The East India Company’s vision for Singapore was as a free port to counter the dominance of the Dutch port of Batavia, now Jakarta. In practice, that meant that Singapore was to act as a hub for the opium trade and as a drop-off point for indentured workers who would go on to work in plantations and mines across Malaya. Ethnic segregation was enforced and driven by an ideological belief in a hierarchy of races. Although in later years, Chinese traders did become very wealthy, many migrants came as indentured labor and lived in poverty and squalor. That version of history was inconveniently inconsistent with the values that post-independence Singapore wanted to emphasize, however.
“You don’t want to emphasize that our ancestors were press-ganged, signed away their freedom,” Thum says. “You want to emphasize … individual responsibility, meritocracy, capitalism and the empowerment that comes from participating in the capitalist economy.”
In this way, the colonial period was reinterpreted in line with modern Singaporean obsessions – quantifiable success defined on economic lines, rules, regulations and an almost pathological desire to be globally competitive.
“A lot of what is taught in schools about the colonial period is that they brought law and order, they brought the port, the port did well, everybody made a lot of money—basically, economic success as measured by things like GDP, not by individual quality of life,” says Singaporean writer Yu-Mei Balasinghamchow.
In many ways, the PAP’s approach paid off. Singapore outstripped its neighbors in most metrics of prosperity and security. International capital, largely from the West, helped it to become a global financial center and a thriving modern port. Singapore is the second-richest country per capita in the region, behind only the tiny petro-kingdom of Brunei; standards of living are high for most Singaporean citizens and for the wealthy expats who flock to the city to work in its financial sector.
Politically, however, its development has not been as rapid. Civic space remains narrow, and although there are free elections, the PAP’s control over political messaging and its unwillingness to countenance criticism has made the country a de facto one-party state.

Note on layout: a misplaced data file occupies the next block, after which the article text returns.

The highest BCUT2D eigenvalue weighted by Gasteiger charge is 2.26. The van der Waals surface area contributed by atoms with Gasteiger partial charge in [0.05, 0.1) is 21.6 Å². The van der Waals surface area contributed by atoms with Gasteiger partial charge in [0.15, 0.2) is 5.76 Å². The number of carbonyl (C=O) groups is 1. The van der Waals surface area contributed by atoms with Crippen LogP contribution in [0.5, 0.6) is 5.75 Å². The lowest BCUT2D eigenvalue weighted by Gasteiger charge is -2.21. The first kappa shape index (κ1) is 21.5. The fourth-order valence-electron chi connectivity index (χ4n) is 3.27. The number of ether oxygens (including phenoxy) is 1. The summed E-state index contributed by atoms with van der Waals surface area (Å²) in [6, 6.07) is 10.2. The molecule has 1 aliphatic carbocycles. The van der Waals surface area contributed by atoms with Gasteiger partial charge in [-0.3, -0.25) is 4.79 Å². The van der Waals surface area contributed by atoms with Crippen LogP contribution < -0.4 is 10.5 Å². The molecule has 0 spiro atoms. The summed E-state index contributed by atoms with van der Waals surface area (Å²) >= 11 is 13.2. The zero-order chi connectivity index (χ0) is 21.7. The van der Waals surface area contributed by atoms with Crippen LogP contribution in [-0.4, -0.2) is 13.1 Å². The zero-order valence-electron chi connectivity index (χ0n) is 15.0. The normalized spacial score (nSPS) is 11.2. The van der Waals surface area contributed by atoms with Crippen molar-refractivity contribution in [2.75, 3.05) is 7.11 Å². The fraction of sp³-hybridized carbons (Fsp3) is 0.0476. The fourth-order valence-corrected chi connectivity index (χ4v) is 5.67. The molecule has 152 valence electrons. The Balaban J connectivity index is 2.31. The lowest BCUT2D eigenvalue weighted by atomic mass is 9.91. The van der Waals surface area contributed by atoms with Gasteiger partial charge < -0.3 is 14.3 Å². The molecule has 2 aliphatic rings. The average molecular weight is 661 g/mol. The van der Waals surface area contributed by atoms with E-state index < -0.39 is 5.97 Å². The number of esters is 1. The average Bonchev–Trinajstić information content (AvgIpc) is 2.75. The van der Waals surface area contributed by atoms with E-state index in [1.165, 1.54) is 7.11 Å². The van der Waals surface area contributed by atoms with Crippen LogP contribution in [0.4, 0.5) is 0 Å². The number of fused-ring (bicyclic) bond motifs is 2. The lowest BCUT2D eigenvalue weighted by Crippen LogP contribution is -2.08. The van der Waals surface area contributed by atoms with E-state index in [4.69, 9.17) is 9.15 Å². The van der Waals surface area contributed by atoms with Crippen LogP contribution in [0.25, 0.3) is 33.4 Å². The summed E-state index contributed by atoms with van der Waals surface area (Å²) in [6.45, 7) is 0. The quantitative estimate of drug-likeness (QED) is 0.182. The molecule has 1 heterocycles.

Asserting control over the country’s narrative has been one way that this dominance has been enforced. The official version of Singapore’s rise is one of visionary leadership by Lee Kuan Yew and the PAP, one which binds together the country’s identity and success with the ruling party and makes it unthinkable that they should ever be replaced. It has little space for the compromises that were made along the way, such as the detentions without trial of political opposition. This informs the implicit social contract in Singapore, that people trade a degree of freedom for stability and security.
Alternative views do exist, but they tend to be pushed to the fringes. Academia remains heavily reliant on government money, meaning that there is little space for revisionism. Even fictional accounts are discouraged.
In 2015, the launch of Sonny Liew’s "The Art of Charlie Chan Hock Chye", a graphic novel charting the city-state’s post-war rise, was disrupted when a National Arts Council grant was suddenly withdrawn. The NAC later said that the book “undermine[d] the authority and legitimacy” of the government. The book went on to win an unprecedented three Eisner Awards — known as the “Oscars of comics” — and to be translated into several languages.
In 2017, Jeremy Tiang’s "State of Emergency", a novel that follows a family caught up in several generations of anti-Communist purges in the city-state, also had its grant withdrawn, leading to questions in parliament.
The absence of public debate in Singapore makes it difficult to gauge what appetite there might be for a genuine reassessment of the colonial era, or a closer look at the lessons that could be drawn from it. There is no plan for a public consultation, and few details have been released by the newly formed Singapore Bicentennial Office, which sits within the Prime Minister’s Office.
Whatever the outcome, it is likely that it will be consistent with the existing message, which for historians like Thum and Balasinghamchow makes it a missed opportunity to breathe life into a moribund academic culture around the subject, or draw important — if uncomfortable — parallels with contemporary society; such as those between the indentured laborers who built Singapore, and the low-paid migrant workers from South Asia who do so today.
“Our public culture has a very all-or-nothing, take-no-prisoners approach to intellectual debate,” Balasinghamchow says. “This approach can be traced to the [Lee Kuan Yew] era… He never gave an inch, he wasn’t one to acknowledge grey areas. As a result of which, we have a civil service and public service culture now which does the same, and in our schools and public discourse there is very little appreciation for greyness, tensions, subtleties and nuance.”
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TNL Editor: Morley J Weston